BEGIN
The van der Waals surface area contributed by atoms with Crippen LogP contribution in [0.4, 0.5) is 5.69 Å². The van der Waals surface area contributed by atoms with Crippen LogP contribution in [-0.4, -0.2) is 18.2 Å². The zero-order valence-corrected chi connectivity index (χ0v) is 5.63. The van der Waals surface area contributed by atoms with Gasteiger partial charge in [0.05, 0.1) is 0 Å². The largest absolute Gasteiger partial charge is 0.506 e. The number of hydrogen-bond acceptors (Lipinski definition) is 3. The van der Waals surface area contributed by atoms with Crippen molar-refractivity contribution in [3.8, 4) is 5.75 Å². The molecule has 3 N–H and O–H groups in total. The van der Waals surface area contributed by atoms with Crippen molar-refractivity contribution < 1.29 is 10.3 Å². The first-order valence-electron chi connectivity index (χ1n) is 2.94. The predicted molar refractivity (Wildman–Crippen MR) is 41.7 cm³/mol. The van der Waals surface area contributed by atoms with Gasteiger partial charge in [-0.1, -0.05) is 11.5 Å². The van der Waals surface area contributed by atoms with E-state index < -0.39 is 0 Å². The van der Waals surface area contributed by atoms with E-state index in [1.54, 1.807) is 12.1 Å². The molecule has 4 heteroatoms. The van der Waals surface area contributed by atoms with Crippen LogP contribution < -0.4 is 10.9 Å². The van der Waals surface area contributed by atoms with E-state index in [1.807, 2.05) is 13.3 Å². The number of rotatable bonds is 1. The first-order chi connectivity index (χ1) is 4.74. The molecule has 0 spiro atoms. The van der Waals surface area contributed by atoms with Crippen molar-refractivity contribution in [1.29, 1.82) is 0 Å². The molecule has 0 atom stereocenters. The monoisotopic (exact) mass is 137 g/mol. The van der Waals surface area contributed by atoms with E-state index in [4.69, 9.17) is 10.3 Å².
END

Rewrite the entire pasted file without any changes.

The van der Waals surface area contributed by atoms with Crippen LogP contribution in [0.4, 0.5) is 5.69 Å². The van der Waals surface area contributed by atoms with Crippen LogP contribution in [-0.4, -0.2) is 18.2 Å². The zero-order valence-corrected chi connectivity index (χ0v) is 5.63. The van der Waals surface area contributed by atoms with Gasteiger partial charge in [0.05, 0.1) is 0 Å². The largest absolute Gasteiger partial charge is 0.506 e. The number of hydrogen-bond acceptors (Lipinski definition) is 3. The van der Waals surface area contributed by atoms with Crippen molar-refractivity contribution in [3.8, 4) is 5.75 Å². The molecule has 3 N–H and O–H groups in total. The van der Waals surface area contributed by atoms with Crippen molar-refractivity contribution < 1.29 is 10.3 Å². The first-order valence-electron chi connectivity index (χ1n) is 2.94. The predicted molar refractivity (Wildman–Crippen MR) is 41.7 cm³/mol. The van der Waals surface area contributed by atoms with Gasteiger partial charge in [-0.1, -0.05) is 11.5 Å². The van der Waals surface area contributed by atoms with E-state index < -0.39 is 0 Å². The van der Waals surface area contributed by atoms with E-state index in [1.54, 1.807) is 12.1 Å². The molecule has 4 heteroatoms. The van der Waals surface area contributed by atoms with Crippen LogP contribution < -0.4 is 10.9 Å². The van der Waals surface area contributed by atoms with E-state index in [1.807, 2.05) is 13.3 Å². The number of rotatable bonds is 1. The first-order chi connectivity index (χ1) is 4.74. The molecule has 0 spiro atoms. The van der Waals surface area contributed by atoms with Crippen molar-refractivity contribution in [1.29, 1.82) is 0 Å². The molecule has 0 atom stereocenters. The monoisotopic (exact) mass is 137 g/mol. The van der Waals surface area contributed by atoms with E-state index in [4.69, 9.17) is 10.3 Å².